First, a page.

Today we’re going to take an educational journey through the centuries, and chat about the history of the impressive Milan Duomo, which took an astounding six centuries — six hundred freaking years — to complete. If you are not already completely impressed, there’s something wrong with you. I remember all the whining that went on when Vancouver decided to build a new SkyTrain line in preparation for the 2010 Olympics; if the Duomo was being built in Vancouver, it quite simply never would have made it.
But this is Italy! A country where grown men stop what they’re doing for the love of pastry and elderly women savor sickeningly sweet pastries with strong black coffee for breakfast! This is a country in which people don’t obey traffic laws, and swear at each other incessantly! Even if you’re a customer! This is a country of pleasure and enjoyment, and the Milan Duomo is an ultimate exercise in visual pleasure (okay…maybe it has something to do with religious devotion as well…maybe). And so those Milanos (the people, not the cookies) stuck with it year after hundreds of years, and in 1965, the Milan Duomo was finally completed and…ready for restoration work to begin.
With the city’s streets radiating out from or circling around the Milan Duomo, it is clear the cathedral has played a central role in the lives and culture of the Milanese over the years. And they’re not without a sense of humor about the prolonged timeline required to build their city’s most iconic building. Today, the phrase “building the duomo” is used to refer to any impossibly or ridiculously long task. It’s like if Mario kept getting foiled by Bowser while trying to rescue the princess, and Luigi would be like, “Come oooooon, Mario! It’s not like you’re building the Duomo,” and Mario would be all like “Damn you Luigi! Get your green ass over the castle to help me stomp this lizard out once and for all!” Exactly like that.
Although I can’t quite fathom how it took 600 years to build, it IS pretty impressive. And, the sheer size of the thing may have something to do with it: the Milan Duomo is actually the sixth largest cathedral in the world (Pop Quiz: What are the top five largest cathedrals in the world?).
But a visit to the Duomo does beg the question: why did it take so freaking long? So here now is WanderTooth’s Much Abridged History of the Milan Duomo:
- 1385 – Milan’s evil Duke Barnabo dies, and is replaced by the way-less-evil Duke Gian Galeazzo.
- 1386 – Duke Gian decides to give the people a wee treat after being subjected for years to the evil Barnabo’s wars and high taxes, and decides a new Cathedral is the perfect reward. The Milan Duomo is born, and ground is broken for the project, which is to be built under the direction of Chief Engineer Simone da Orsenigo and made of brick in the Lombard Gothic style.
- 1389 – The Duke gets a bit antsy about all this “Lombard Gothic Style” business, and worries his duke friends will laugh at him for being old fashioned. He hires the French engineer Nicolas de Bonaventure to make sure the Milan Duomo follows the latest trends. Bonaventure decides Rayonnant Gothic is the way to go. He also decides brick is sooooo 1386, and that marble is au courant.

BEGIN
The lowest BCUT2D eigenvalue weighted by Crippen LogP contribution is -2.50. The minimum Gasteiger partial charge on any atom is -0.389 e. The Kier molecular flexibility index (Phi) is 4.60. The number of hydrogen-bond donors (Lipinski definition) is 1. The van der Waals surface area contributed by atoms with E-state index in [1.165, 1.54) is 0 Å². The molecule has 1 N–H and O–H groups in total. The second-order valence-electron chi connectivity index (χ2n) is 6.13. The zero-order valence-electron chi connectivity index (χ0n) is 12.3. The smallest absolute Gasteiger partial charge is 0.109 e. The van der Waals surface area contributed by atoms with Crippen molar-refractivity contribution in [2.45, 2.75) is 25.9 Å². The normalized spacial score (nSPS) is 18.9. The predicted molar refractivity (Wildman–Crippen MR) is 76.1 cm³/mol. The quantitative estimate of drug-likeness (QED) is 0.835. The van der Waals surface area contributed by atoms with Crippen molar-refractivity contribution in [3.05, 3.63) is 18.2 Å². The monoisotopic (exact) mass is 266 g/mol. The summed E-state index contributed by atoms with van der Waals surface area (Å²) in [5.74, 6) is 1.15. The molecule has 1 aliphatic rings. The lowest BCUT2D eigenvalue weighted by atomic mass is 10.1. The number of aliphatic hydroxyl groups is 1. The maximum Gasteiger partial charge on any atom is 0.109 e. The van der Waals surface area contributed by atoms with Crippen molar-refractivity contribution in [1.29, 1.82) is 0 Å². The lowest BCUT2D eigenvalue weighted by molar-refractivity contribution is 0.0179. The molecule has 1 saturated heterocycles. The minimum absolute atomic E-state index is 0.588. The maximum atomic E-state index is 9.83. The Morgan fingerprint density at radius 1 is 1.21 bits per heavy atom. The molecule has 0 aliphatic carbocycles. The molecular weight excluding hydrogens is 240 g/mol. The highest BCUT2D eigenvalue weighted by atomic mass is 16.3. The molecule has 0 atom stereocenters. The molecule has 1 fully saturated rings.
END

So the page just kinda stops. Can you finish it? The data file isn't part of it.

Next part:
- 1399 – A new guy is asked to come along and check on the progress of the Milan Duomo (I’m starting to get the feeling that Duke Gian is a bit of a micromanager). He FREAKS out, says the whole thing is messed up and is going to come crumbling down, and changes all the construction methods. Turns out he was wrong, but whatever…
- 1402 – Duke Gian bites the dust – dead, finito, kaput. The Milan Duomo is almost half complete by this point, but is in for a rough next couple of hundred of years…
- 1422-early 1600s – Progress is painfully slow, and almost all of it is on the interior: some tombs, some windows, some aisles, etc. In 1552, the organ gets did (Oh gross! Get your mind out of the gutter…I didn’t mean it like that), and some panels in the alter area add some pizzazz.
- 1571 – Pellegrino Pellegrini is appointed as Chief Engineer. He is all about “renaissance” and decides the Milan Duomo should look renaiss-saucy! Because the facade of the church STILL WASN’T COMPLETE, despite the fact that it had been worked on for 200 years at this point, Mr. Renaiss-saucy designed a new facade. Sadly for Mr. Renaiss-sauce, his facade was not to be.
- 1649 – Shock! A new Chief Architect is appointed – Carlo Buzzi – and decides the Milan Duomo SHOULD look gothic after all!
- 1682 – The roof covering is completed
- 1805 – Napoleon gets in on the micromanagement action. “Complete the facade,” he demands. He hires a new architect, Carlo Pellicani, who pretty much follows his predecessor Buzzi’s plans. By 1812, it was finally complete, and the Milan Duomo looked pretty much on the outside then as it does today. Without the Versace ads (I’m not even kidding).
- 1805 – Napoleon is crowned King of Italy AT THE MILAN DUOMO! The Duomo is now officially hells ya important.
- 1829-1858 – Old stained glass windows are replaced with new ones.
- 1812-1965 – The final touches are added to the Milan Duomo. In 1965, the last gate was inagurated. That doesn’t mean it is actually finished – there are still bits of uncarved stone!
- 2003-2009 – The main facade is now old enough that it has to be renovated.
2012 – WanderTooth visits the Duomo and is so impressed, our mouths are agape.
And there you have it! WanderTooth’s Much Abridged History of the Milan Duomo! We hope you enjoyed this wee trip through history. Have you been to the Milan Duomo?